BAILEY, Colo. (AP) – In a mountain meadow not far where she was shot by a gunman who invaded her school, those who knew Emily Keyes – and many who didn’t – came together on a bright, breezy fall Saturday to remember the teen and hear a message of forgiveness and hope.

Family friend Louis Gonzalez asked mourners to embrace Emily’s last words to her family, a text message that said “I love U guys,” sent to her father, who was standing in view of the school as she was held hostage.

Gonzalez told the several thousand outside the National Farmers Union Education Center: “Picture Emily’s face in your mind. Give it a kiss. I love you guys. Random acts of kindness.”

Speaking for the family, he said, “We have the power to do this. Let’s take the random act that has occurred and turn it to random acts of kindness.”

Keyes was shot in the head Wednesday as she fled from Duane Morrison, who had held her and five other girls hostage. Morrison killed himself after a SWAT team stormed the classroom.

“Emily was a part of my life and a part of all of your lives, and I know that,” her twin brother, Casey, said. “And that part was torn away and stolen this Wednesday. But the part of us that can never be torn away and never be stolen is the love and strength that keeps us together.”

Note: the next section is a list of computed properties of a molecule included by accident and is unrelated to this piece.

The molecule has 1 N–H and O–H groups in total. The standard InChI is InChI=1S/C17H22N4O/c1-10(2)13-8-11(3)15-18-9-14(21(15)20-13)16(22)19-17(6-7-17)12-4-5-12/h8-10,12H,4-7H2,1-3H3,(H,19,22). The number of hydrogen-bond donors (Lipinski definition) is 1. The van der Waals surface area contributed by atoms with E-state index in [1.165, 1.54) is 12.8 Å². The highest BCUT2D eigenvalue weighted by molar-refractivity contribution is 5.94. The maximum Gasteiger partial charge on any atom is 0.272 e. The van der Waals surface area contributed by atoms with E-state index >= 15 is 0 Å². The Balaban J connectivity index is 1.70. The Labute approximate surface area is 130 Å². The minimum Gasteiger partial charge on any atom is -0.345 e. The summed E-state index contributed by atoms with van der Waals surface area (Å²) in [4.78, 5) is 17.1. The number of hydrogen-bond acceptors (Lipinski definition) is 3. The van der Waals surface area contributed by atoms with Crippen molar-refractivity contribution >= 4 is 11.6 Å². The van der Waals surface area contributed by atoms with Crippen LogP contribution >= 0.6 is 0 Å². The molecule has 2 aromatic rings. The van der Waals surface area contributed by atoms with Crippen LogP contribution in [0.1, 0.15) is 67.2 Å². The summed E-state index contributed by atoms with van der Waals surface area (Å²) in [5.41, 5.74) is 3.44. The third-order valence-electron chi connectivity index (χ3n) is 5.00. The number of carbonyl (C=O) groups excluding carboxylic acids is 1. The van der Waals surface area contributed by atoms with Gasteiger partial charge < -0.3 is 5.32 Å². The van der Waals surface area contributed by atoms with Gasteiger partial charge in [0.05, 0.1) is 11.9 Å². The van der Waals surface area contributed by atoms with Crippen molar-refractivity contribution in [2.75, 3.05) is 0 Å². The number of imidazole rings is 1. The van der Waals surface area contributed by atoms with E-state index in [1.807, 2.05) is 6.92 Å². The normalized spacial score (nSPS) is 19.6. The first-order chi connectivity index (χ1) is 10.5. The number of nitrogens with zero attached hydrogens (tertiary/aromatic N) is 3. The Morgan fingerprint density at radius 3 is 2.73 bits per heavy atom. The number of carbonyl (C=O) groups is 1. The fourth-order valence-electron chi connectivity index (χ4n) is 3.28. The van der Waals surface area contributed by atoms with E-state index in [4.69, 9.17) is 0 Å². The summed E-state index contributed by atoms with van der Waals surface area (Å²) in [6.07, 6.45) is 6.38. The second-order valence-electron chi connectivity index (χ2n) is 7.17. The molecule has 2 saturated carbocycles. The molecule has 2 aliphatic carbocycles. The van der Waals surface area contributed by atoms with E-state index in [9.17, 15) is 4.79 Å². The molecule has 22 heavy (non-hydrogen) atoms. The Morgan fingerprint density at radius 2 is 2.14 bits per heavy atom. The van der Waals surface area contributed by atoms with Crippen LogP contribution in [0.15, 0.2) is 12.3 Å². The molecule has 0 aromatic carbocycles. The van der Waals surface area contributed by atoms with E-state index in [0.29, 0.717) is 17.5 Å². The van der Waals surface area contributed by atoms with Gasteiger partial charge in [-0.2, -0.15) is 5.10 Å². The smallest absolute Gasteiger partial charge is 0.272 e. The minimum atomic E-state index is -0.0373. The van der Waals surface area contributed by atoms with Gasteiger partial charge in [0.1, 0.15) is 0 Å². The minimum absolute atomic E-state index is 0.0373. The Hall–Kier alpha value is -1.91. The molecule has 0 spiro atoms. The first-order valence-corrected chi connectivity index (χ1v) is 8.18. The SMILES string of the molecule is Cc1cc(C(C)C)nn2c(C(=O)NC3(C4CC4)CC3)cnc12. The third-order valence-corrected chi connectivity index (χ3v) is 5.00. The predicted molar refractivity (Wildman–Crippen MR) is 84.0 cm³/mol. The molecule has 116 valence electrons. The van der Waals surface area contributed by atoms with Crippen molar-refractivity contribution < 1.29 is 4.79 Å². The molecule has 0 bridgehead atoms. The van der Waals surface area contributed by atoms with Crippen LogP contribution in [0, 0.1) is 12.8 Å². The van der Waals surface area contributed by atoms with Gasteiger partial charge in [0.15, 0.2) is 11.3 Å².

The crowd greeted Sheriff Fred Wegener with a standing ovation.

“This is the hardest thing that I’ll ever face, and I want the Keyes family to know that if I could trade places with Emily, I’d do it in a heartbeat,” Wegener said. “Emily will be with me in my heart forever.”

Ruth Barth, Emily’s speech teacher and debate coach, told the crowd that no one should feel guilt because nothing more could have been done to save her.

“In fact, it’s my personal belief that Emily is debating hard on the other side, and that she’s winning every single debate, and that she’s using her extemporaneous skills to confound any mind that she contends with,” she said.

The family came in limousines preceded by a caravan of emergency vehicles and sheriff’s department cars. Pink ribbons tied to ponderosa pines lined the road. Many mourners wore ribbons saying “Random acts of kindness for Emily.”

Keyes had wanted to donate her organs, and a note in the memorial service program read: “That desire was honored.”

On Friday night, a candlelight vigil was held. “I think everybody’s looking for answers,” said Gray Anderson, a counselor who has been talking with residents. “People are just looking for reasons why.”

Earlier it was learned that Morrison had indicated he planned some violent act. A 14-page letter from Morrison was postmarked Wednesday in nearby Shawnee – the same day he took the girls hostage.

Morrison claimed in the letter that it was not a suicide note, Wegener said.

“However, many times, the letter references suicide,” Wegener said. “This letter clearly acknowledges his pending death. It also apologizes to his family for his actions that will occur.”

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